David Bourget (Western Ontario)
David Chalmers (ANU, NYU)
Rafael De Clercq
Ezio Di Nucci
Jonathan Jenkins Ichikawa
Jack Alan Reynolds
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Philosophy 72 (281):383 - 399 (1997)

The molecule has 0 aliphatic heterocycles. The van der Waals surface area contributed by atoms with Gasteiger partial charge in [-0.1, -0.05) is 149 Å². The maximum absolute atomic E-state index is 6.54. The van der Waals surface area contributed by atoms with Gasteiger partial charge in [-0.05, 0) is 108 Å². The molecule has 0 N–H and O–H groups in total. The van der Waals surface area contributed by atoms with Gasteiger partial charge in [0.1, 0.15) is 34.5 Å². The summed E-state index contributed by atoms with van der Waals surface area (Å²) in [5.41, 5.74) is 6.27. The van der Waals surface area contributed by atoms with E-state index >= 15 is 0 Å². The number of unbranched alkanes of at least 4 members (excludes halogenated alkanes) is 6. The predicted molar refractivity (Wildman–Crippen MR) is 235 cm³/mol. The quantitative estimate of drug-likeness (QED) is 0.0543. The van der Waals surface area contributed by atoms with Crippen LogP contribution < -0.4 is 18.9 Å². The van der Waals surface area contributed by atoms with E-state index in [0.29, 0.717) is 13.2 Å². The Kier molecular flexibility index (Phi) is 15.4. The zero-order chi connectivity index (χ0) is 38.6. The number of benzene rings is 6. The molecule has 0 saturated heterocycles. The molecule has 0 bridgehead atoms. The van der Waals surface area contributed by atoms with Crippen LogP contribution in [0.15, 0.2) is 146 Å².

[FIRST PARAGRAPHS] From Plato through Aquinas to Kant and beyond beauty has traditionally been considered the paradigmatic aesthetic quality. Thus, quite naturally following Socrates' strategy in The Meno, we are tempted to generalize from our analysis of the nature and value of beauty, a particular aesthetic value, to an account of aesthetic value generally. When we look at that which is beautiful, the object gives rise to a certain kind of pleasure within us. Thus aesthetic value is characterized in terms of that which affords us pleasure. Of course, the relation cannot be merely instrumental. Many activities may lead to consequent pleasures that we would not consider to be aesthetic in any way. For example, playing tennis, going swimming or finishing a book. Rather it is in the very contemplation of the object itself that we derive pleasure. As Kant puts it: We dwell on the contemplation of the beautiful because this contemplation strengthens and reproduces itself. The case is analogous (but analogous only) to the way we linger on a charm in the representation of an object which keeps arresting the attention, the mind all the while remaining passive. Thus contemporary philosophers have, following this tradition, defined aesthetic value in terms of our delighting in and savouring an object with pleasure.* An object is of intrinsic aesthetic value if it appropriately gives rise to pleasure in our contemplation of it. Of course background knowledge of particular art movements, cate- gories or artistic intentions may be required to perceive an artwork appropriately. Nonetheless, given the relevant understanding, it is in attending to and savouring uhat is presented to us that we are afforded pleasure
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